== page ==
Like some of you on the forum I also collect antique phonographs and records. I have a 1917 Victor VV-VI that I bought off Ebay several years ago for $150. I played the machine often when I first got it until one of the mainsprings broke. I bought two new springs and installed them but, they seem to be considerably weaker than the original ones. The crank is easier to wind than it used to be. Also, the machine used to be able to play about 5 record sides but, will only play three since I replaced the springs. There is nothing wrong with the motor. Everything is clean, adjusted properly and in good shape. The machine plays very well, it just does not have as much power as it did when I first got it. Also, a spring that I bought for my Edison home model B when the original one broke is noticeably weaker than the original one. Where do you guys buy springs for your phonographs? Who has the strongest ones?
I have been buying mine from Antique Phonograph Supply Co., though their shipping has gotten dodgy over the years. Ron Sitko offers fairly strong springs. He might be a good source. Which motor have you?
I have literally dozens of Victrola motors laying about which have good springs. I could dig a barrel out and send it to you if you like. The Victrola VI used a pair of 6' long springs. I'd reccomend a barrel assembly from , say a Victrola XI, which will contain a pair of 17' springs. Much more "oomph"!
I have had Victor III machines. The one I presently have has not yet broken a spring, but about 1952 I make one Victor III machine out of two. This was when I was in high school. The spring was broken in the center at the inner end. I was able to heat the spring and then cut it off straight and drill a new hole. I just heated the area where I cut and drilled. It worked for several years and then I sold the machine for $15. I wish I hadn't done it. Attached is a picture of the machine. This picture was taken before I was born and was at a cabin in the mountains. Vivian was my mother.
I have one similar to the one in photo. No megaphone. It has two little doors that open for sound to come out. Havnt looked at it in years. It does work. It was my parents.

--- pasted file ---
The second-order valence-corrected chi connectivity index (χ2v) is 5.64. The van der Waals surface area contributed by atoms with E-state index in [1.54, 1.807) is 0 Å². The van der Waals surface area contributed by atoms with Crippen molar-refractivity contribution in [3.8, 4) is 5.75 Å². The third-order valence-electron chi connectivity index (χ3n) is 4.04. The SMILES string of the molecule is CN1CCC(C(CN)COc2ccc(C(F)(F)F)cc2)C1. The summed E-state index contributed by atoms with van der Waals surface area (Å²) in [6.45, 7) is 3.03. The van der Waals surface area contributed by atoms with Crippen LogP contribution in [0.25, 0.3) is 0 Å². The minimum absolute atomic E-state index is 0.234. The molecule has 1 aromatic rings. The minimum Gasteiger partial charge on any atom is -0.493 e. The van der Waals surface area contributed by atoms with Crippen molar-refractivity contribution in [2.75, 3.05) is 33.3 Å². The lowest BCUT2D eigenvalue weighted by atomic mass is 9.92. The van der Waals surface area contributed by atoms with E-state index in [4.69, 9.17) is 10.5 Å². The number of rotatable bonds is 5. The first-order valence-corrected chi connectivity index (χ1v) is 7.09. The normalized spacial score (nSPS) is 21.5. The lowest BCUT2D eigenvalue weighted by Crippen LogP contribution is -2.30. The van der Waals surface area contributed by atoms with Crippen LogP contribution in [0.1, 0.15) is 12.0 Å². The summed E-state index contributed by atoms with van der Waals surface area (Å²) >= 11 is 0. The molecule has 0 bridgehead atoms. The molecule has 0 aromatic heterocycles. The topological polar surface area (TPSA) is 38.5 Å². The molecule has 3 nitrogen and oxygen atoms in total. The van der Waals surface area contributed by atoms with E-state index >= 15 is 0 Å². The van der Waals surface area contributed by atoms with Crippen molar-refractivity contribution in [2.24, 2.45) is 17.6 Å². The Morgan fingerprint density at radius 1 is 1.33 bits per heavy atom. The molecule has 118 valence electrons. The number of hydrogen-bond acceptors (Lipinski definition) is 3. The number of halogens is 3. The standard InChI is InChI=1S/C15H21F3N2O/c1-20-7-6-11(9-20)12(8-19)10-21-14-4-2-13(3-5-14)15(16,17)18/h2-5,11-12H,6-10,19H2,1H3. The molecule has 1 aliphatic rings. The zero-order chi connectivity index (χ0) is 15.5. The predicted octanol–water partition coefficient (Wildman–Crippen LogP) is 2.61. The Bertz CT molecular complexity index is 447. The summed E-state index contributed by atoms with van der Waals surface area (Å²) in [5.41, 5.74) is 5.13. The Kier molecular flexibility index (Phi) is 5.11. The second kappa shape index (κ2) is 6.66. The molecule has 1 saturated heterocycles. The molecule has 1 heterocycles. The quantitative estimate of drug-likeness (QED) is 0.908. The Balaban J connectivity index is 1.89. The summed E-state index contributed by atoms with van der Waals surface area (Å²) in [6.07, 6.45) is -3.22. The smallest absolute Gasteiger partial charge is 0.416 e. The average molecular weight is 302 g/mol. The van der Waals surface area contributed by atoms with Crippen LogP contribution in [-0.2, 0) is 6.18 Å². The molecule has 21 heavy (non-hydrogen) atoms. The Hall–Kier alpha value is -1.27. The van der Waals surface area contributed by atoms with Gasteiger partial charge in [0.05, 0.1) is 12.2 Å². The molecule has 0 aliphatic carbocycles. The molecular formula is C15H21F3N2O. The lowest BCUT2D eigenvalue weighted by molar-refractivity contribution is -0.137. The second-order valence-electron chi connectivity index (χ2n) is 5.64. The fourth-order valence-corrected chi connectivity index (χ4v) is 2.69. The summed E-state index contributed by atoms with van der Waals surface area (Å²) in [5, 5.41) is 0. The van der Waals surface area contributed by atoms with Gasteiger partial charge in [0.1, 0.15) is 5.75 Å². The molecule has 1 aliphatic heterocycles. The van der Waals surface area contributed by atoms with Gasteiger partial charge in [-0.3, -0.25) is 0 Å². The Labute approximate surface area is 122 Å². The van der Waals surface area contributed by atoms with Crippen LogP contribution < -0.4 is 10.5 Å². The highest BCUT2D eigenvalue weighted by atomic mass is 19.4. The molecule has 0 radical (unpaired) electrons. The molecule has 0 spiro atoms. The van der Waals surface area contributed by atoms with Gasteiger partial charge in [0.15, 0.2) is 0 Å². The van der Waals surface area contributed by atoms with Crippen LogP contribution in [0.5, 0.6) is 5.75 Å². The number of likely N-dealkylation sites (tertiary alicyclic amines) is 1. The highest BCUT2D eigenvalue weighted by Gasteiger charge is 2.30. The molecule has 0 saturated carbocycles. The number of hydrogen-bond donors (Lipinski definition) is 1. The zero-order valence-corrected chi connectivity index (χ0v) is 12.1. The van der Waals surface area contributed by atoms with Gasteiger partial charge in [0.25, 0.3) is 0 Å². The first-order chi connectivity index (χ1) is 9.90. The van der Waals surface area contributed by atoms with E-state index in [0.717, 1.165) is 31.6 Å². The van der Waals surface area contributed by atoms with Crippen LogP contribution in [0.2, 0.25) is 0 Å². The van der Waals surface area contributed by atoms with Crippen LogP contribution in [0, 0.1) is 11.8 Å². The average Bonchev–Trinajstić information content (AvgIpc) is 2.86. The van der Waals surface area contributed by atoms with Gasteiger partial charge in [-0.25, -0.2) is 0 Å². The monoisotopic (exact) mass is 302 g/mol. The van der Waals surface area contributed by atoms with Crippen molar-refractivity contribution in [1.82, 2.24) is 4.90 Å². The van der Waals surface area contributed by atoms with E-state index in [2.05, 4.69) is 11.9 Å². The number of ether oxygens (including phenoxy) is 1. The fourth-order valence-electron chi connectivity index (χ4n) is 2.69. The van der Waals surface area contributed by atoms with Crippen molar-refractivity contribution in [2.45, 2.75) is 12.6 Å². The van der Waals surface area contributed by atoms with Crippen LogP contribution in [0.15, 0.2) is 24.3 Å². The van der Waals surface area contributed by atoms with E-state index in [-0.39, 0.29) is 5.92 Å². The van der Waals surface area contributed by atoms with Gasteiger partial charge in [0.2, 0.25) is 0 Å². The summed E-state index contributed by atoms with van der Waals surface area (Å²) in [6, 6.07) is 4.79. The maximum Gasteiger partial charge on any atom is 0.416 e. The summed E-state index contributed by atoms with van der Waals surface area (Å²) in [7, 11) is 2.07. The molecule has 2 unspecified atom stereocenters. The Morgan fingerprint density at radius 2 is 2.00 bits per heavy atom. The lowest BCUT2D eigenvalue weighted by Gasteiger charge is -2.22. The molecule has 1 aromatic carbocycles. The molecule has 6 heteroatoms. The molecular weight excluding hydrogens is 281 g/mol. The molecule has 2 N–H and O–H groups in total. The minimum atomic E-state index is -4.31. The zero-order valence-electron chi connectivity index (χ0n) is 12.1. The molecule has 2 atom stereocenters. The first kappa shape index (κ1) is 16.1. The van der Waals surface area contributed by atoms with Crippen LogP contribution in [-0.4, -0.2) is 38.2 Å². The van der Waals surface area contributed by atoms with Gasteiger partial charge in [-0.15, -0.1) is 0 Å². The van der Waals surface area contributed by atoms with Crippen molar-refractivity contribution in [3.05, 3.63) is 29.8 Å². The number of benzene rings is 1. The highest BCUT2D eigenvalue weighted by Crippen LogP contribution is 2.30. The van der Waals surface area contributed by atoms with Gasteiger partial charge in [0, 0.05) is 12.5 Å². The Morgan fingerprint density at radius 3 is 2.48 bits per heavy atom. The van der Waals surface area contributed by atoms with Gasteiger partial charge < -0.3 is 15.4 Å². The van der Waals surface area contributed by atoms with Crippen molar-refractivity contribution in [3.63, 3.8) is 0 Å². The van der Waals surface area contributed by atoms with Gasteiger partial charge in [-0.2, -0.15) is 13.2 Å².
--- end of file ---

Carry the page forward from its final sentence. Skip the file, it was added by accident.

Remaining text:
Jerry Van can answer your questions - that guy is a phonograph genius!
I have had great success with Wyatts Musical Americana in California. They have a website and are very good to give help over the phone. I just had him restore three Victor Exhibition reproducers and he put new needles in an Edison Model K reproducer. I just sent him two Edison Model B reproducers to restore. I had an Edison Fireside with cygnet horn at the Oklahoma Special T's booth at Chickasha and lots of people stopped by to listen to "Little Ford Rambles Right Along" and "Uncle Josh Buys an automobile" Ed
all I have is a graphanola
but I also buy parts from apsco.
I would definitely suggest Ron Sitko and his springs.
Ronald Sitko, ”Cylinder & disc phonographs bought, sold, repaired & parts”
56 Church Hill Road.
Waterford NY 12188
Telephone (518) 371-8549
Give him a call and he'll get you straightened out.
Our local museum has a cylinder collection that they want to transfer to mp3 to play to visitors and put on the website. Does anyone do an electric pickup for Edison cyl machines? 2 minute gold-moulded cylinders.
Jem, I can't give you specifics, but there is an apparatus that will allow you to transfer your cylinders to your computer. Ed
There were such things made years ago. Not sure anyone is producing any now. The basics however were the use of a stereo pick-up cartridge where both channels were wired together. The thought being, that since cylinder recordings use a "hill-and-dale" groove, the stereo pick-up would work, since a "stereo groove" is a combination of hill-and-dale & lateral grooves.
Really though, nothing matches the experience of hearing the records play the way they were intended. 99% of cylinder records are not valuable or rare. I would just play them. Since a museum's charge is to preserve however, you may consider them playing brand new cylinders, available through several sources. Here's one such example:
The issue is preserving the cylinders, museum curators are very precious about their stuff! Had the greatest difficulty even getting agreement to play them just once. And they do have some unusual English music hall stuff, also things like The Airship and The Swallow, & Motoring Up to Date which I just have to hear.
I knew a vintage record specialist (long dead) who built a electric drive machine with a stereo cartridge & got stunning clear sound, especially off blue Amberols. I may experiment with a regular tonearm & cartridge.
IF you do play them, use a new needle each time, this will re-assure the curators/archivists that you are caring for their artifacts. You can also argue that unless played, they aren't interpreted. A careful one-time playing to record them, to me (as a former curator) is reasonable.
As to getting a "clear" recording, the noise is part of the experience! There are computer programs designed to clean up the recording later. "We" had one record at the Lott home (Edison flat)"I'm a Bum!" that I thought was a great novelty song, and I wanted to have a recording of it for the docents to play during tours. It is much simpler to train a docent to turn on a CD player than to learn how to handle and care for an old 'Talking machine.'